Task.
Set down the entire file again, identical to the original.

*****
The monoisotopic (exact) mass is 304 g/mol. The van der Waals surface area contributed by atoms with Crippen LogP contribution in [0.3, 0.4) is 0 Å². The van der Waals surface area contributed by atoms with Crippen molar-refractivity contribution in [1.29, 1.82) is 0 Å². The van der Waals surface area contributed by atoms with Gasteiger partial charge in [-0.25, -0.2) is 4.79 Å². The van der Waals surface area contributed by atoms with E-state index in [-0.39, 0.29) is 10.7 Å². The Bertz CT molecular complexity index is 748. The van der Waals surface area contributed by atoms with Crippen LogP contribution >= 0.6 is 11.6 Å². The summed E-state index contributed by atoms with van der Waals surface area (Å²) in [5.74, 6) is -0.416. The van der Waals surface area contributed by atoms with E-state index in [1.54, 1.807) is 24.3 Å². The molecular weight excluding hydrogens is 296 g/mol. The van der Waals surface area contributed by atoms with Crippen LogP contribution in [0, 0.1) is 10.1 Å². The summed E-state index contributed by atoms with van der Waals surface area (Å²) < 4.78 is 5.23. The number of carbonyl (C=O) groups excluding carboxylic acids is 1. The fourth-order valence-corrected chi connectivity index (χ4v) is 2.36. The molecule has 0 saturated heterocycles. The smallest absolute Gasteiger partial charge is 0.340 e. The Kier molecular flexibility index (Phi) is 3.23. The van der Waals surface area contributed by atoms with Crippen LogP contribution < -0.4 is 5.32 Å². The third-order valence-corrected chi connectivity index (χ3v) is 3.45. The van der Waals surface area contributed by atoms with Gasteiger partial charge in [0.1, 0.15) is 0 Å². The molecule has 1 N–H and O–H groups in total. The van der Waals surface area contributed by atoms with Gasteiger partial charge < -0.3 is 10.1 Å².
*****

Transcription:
The monoisotopic (exact) mass is 304 g/mol. The van der Waals surface area contributed by atoms with Crippen LogP contribution in [0.3, 0.4) is 0 Å². The van der Waals surface area contributed by atoms with Crippen molar-refractivity contribution in [1.29, 1.82) is 0 Å². The van der Waals surface area contributed by atoms with Gasteiger partial charge in [-0.25, -0.2) is 4.79 Å². The van der Waals surface area contributed by atoms with E-state index in [-0.39, 0.29) is 10.7 Å². The Bertz CT molecular complexity index is 748. The van der Waals surface area contributed by atoms with Crippen LogP contribution >= 0.6 is 11.6 Å². The summed E-state index contributed by atoms with van der Waals surface area (Å²) in [5.74, 6) is -0.416. The van der Waals surface area contributed by atoms with E-state index in [1.54, 1.807) is 24.3 Å². The molecular weight excluding hydrogens is 296 g/mol. The van der Waals surface area contributed by atoms with Crippen LogP contribution in [0, 0.1) is 10.1 Å². The summed E-state index contributed by atoms with van der Waals surface area (Å²) < 4.78 is 5.23. The number of carbonyl (C=O) groups excluding carboxylic acids is 1. The fourth-order valence-corrected chi connectivity index (χ4v) is 2.36. The molecule has 0 saturated heterocycles. The smallest absolute Gasteiger partial charge is 0.340 e. The Kier molecular flexibility index (Phi) is 3.23. The van der Waals surface area contributed by atoms with Crippen LogP contribution < -0.4 is 5.32 Å². The third-order valence-corrected chi connectivity index (χ3v) is 3.45. The van der Waals surface area contributed by atoms with Gasteiger partial charge in [0.1, 0.15) is 0 Å². The molecule has 1 N–H and O–H groups in total. The van der Waals surface area contributed by atoms with Gasteiger partial charge < -0.3 is 10.1 Å².